Heimbach said his coworkers had learned of his political beliefs and told him they were going to report him to DCS supervisors.
A day later, he was escorted out of classroom training on January 28, Heimbach said.
“Before I was even able to say anything, I was handed a piece of paper that said ‘you’re fired,'” said Heimbach, who added he was not given any further explanation for his termination.
Heimbach said he does not think his political beliefs would result in any bias toward certain families or children.
“I’m a humanitarian at the end of the day,” said Heimbach. “One of my coworkers was talking about being involved in the Black Lives Matter movement. There is obviously a double standard.”
Heimbach said he ruffled some feathers during DCS training when he questioned why DCS case workers are not expected to report illegal immigrants.
“I was told we’re not supposed to report it, we aren’t supposed to contacted ICE or immigration control or police, and that’s a lot of concern to me,” said Heimbach. “Under federal law if you knowingly conceal someone as being an illegal immigrant, that’s a federal felony. DCS is more interested in protecting people who aren’t supposed to be here in the first place than enforcing the rule of law.”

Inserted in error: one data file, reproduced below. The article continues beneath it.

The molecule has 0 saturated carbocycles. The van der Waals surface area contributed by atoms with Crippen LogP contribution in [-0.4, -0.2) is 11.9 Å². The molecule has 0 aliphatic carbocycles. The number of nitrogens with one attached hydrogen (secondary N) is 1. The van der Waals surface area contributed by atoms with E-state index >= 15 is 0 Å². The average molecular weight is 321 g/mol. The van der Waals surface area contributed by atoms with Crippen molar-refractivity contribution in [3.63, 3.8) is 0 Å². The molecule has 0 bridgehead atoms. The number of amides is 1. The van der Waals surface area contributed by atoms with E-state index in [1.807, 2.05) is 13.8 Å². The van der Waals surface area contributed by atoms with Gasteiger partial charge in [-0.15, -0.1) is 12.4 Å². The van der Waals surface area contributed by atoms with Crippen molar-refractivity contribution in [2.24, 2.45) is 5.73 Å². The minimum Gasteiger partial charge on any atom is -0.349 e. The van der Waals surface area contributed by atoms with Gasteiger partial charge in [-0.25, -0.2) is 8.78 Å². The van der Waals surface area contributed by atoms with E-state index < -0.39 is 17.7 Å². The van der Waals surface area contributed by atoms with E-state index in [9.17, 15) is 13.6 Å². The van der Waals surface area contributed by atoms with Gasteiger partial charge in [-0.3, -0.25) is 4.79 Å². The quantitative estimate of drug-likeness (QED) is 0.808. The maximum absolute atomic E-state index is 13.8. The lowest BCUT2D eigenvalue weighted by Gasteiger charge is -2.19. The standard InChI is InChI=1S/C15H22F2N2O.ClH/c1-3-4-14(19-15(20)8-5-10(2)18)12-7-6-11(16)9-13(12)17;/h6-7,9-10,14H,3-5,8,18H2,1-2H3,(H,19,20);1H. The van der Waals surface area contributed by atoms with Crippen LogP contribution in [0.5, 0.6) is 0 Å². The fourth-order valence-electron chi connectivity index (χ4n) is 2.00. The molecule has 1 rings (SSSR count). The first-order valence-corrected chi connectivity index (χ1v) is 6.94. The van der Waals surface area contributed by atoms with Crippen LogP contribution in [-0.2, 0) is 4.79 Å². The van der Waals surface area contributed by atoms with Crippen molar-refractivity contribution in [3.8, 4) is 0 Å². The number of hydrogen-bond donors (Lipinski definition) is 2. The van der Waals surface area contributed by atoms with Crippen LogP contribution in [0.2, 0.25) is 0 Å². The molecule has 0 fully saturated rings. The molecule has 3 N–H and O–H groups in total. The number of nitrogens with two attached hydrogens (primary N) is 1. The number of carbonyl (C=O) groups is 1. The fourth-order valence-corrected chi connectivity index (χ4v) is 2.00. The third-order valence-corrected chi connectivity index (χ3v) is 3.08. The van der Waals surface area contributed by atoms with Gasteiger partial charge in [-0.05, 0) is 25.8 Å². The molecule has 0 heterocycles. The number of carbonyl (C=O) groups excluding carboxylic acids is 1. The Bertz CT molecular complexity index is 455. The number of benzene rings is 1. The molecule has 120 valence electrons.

DCS does not have a policy or statute requiring workers to report illegal immigrants, according to Ashley Hungate, spokesperson for the Indiana State Personnel Department.
The State Personnel Department does not require Google searches before hiring state employees.
Call 6 Investigates googled Heimbach’s name and easily found how controversial his views are.
Heimbach said he used his legal name on his resume, and didn’t try to hide his identity.
“I did not hand them a ‘hey, here’s all the things I’ve said and done throughout my life’ but at the same time I was upfront with them,” said Heimbach. “I passed my criminal background check, I passed my drug test, my college transcripts passed with all the qualifications for DCS, and by all objective standards I was qualified for the job.”
Hungate provided Call 6 Investigates with a list of checks included when hiring a DCS case worker.